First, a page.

January’s artifact of the month is an atlatl hook from the Wild Violet site, 3LO226. Atlatls, or throwing sticks, extend the reach of the human arm when hunting with a spear. The hook is the part of the atlatl against which the spear haft rests as the hunter prepares to throw.
This artifact was found exposed by flood water on the surface of a large, deep (ca. 3m) trash deposit in 2016 by Arkansas Archeological Society member and site steward Mark Hise on a routine site visit following a particularly severe flood. Atlatl hooks are relatively rare in the archeological record, particularly on open sites, because they are typically made from perishable materials such as shell, bone, and antler. The Wild Violet site has unusually good bone preservation.
This atlatl hook is made from a short section of antler. It measures 52.22mm in overall length, and at its thickest point is 18.12mm wide. At the top edge of one end a shallow notch has been carved forming a short pointed projection, or hook, measuring 11mm in length. The opposite end has a horizontal notch which forms two prong-like projections [Figure 1]. This notch is 5.52mm wide. Its length cannot be accurately determined due to some damage or deterioration at that end but the longer of the two prongs is 10mm.
The top edge of this object [Figure 2] has been flattened and there are two carved lengthwise parallel grooves. The resulting raised ridge between the grooves is divided by perpendicular notches into six, possibly seven, rectangular humps. The purpose of the groove and raised notched ridge along the top edge is uncertain. One suggestion is that it could have stabilized the dart prior to throwing. Or it could simply be decorative. There is an atlatl hook from an excavated context at the Wann site in eastern Oklahoma that has an identical groove and notched ridge arrangement [Sharrock 1960 Plate V]. Further afield, Harrington [1960 Plate XXV] illustrates a preserved atlatl dart foreshaft that exhibits a remarkably similar notched ridge arrangement running lengthwise along the foreshaft in at least two places.
Atlatl hooks are designed to fit on the end of an atlatl handle and hook into a socket in the end of a lightweight dart or spear. A suggested hafting method for this example would involve fitting the two projecting prongs over a shaped tab of wood at the end of the atlatl handle, then securely attaching it with lashing, adhesive, or both [Figure 3].
An atlatl in its most basic form can consist simply of a wooden stick with a hook carved into one end of it. One well preserved example of this type of atlatl was found by Harrington [1960, Plate XV] in the Allred Shelter in the Arkansas Ozarks. It would serve its purpose perfectly well without a fancy carved hook. It’s uncertain if adding a separate hook enhances an atlatl’s effectiveness. It seems likely to be as much esthetic or an expression of artistic identity as strictly functional.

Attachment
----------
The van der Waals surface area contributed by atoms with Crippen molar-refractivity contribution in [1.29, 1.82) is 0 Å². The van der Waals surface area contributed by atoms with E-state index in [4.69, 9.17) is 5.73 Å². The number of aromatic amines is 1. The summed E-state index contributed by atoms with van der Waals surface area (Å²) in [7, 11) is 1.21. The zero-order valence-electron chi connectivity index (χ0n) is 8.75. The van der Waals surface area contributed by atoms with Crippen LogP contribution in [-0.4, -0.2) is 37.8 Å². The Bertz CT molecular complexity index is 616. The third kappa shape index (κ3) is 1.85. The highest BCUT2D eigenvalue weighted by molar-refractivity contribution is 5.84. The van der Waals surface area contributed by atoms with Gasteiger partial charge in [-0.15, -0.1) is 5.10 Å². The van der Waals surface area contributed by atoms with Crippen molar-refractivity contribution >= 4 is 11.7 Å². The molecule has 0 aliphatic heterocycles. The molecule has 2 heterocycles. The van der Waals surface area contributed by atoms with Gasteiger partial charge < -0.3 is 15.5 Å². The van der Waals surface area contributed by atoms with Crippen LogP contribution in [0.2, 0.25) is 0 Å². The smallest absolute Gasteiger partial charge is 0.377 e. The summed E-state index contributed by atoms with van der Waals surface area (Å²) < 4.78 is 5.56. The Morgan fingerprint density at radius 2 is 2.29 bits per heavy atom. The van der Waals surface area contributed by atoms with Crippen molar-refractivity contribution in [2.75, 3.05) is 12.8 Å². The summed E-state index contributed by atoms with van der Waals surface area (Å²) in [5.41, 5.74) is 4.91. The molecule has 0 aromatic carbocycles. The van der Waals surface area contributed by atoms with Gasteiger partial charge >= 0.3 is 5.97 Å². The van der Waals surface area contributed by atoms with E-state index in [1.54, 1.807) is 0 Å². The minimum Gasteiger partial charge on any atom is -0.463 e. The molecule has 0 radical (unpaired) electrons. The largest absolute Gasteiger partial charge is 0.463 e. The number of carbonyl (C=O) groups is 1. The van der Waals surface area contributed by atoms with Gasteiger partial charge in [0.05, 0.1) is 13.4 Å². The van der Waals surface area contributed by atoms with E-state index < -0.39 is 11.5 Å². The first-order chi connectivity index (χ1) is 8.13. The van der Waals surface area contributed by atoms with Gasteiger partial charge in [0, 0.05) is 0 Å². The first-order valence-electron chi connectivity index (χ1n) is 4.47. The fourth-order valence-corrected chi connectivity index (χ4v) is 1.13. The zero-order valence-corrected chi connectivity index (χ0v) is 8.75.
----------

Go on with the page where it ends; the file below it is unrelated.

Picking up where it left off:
Atlatls have been in use in North America since the earliest prehistoric people occupied this continent and are still in use by some indigenous cultures, particularly in the Arctic. Some states in the U.S. permit hunting with atlatls by modern hunters. The atlatl is considered to be one of the earliest human mechanical inventions. By essentially adding length to one’s arm the atlatl permits the thrower to hurl a dart much farther and with much more force than is possible by hand throwing (https://worldatlatl.org, accessed November 2019.) Some of the better documented atlatl components found archeologically are from the Indian Knoll site, an Archaic shell midden in Kentucky where numerous examples were found in burial contexts (Webb 1974). In Arkansas Dr. Frank Schambach illustrates several atlatl hooks recovered in excavations at the Cooper site, 3HS1, which he estimates to be from a Late Archaic to Early Woodland component (Schambach 1998).
The long time span of use makes it difficult to assign age or specific cultural affiliation to a single isolated atlatl hook. But in the case of this particular example it is much easier to confidently place it in a cultural context. A considerable amount of archeological investigation has occurred at the Wild Violet site over the past nearly thirty years, including a major salvage excavation in 2013 (Porter 2016). Analysis of the data from that project indicates the primary occupation is Middle to Late Woodland period (roughly 200 BC - AD 900). The proliferation of large dart points, mostly of the Gary type, seems to support the extensive use of the atlatl by the Wild Violet inhabitants. Interestingly, the large number of arrow points from this site might indicate an overlap in the use of the atlatl and bow. A Woodland period cultural context is further supported by the presence of a near identical bone atlatl hook from a similarly aged site in eastern Oklahoma (Sharrock 1960).
In any case this is a very interesting and relatively rare artifact that gives us a look at both the artistic expression and practical use of an object by Woodland period people in this region.
Harrington, M. R.
1960 The Ozark Bluff Dwellers. Indian Notes and Monographs vol. XII. Museum of the American Indian, Heye Foundation. New York.
2016 Salvage Excavations at the Wild Violet Site, 3LO226, A Woodland Period Site in Logan County, Arkansas. ARAS Project No. 13-06 Final Report, December 2016. Ms. on file, Arkansas Archeological Survey, Fayetteville.
Schambach, Frank F.
1998 Pre-Caddoan Cultures in the Trans Mississippi South: A Beginning Sequence. Research Series No. 53. Arkansas Archeological Survey, Fayetteville.
Sharrock, Floyd W.
1960 The Wann Site, Lf-27, of the Fourche Maline Focus. Bulletin of the Oklahoma Anthropological Society Vol. VIII.
Webb, William S.
1974 Indian Knoll, Site OH2, Ohio County, Kentucky. University of Tennessee Press. Knoxville. Reprinted from 1946 edition published by University of Kentucky.
https://worldatlatl.org/ accessed November 2019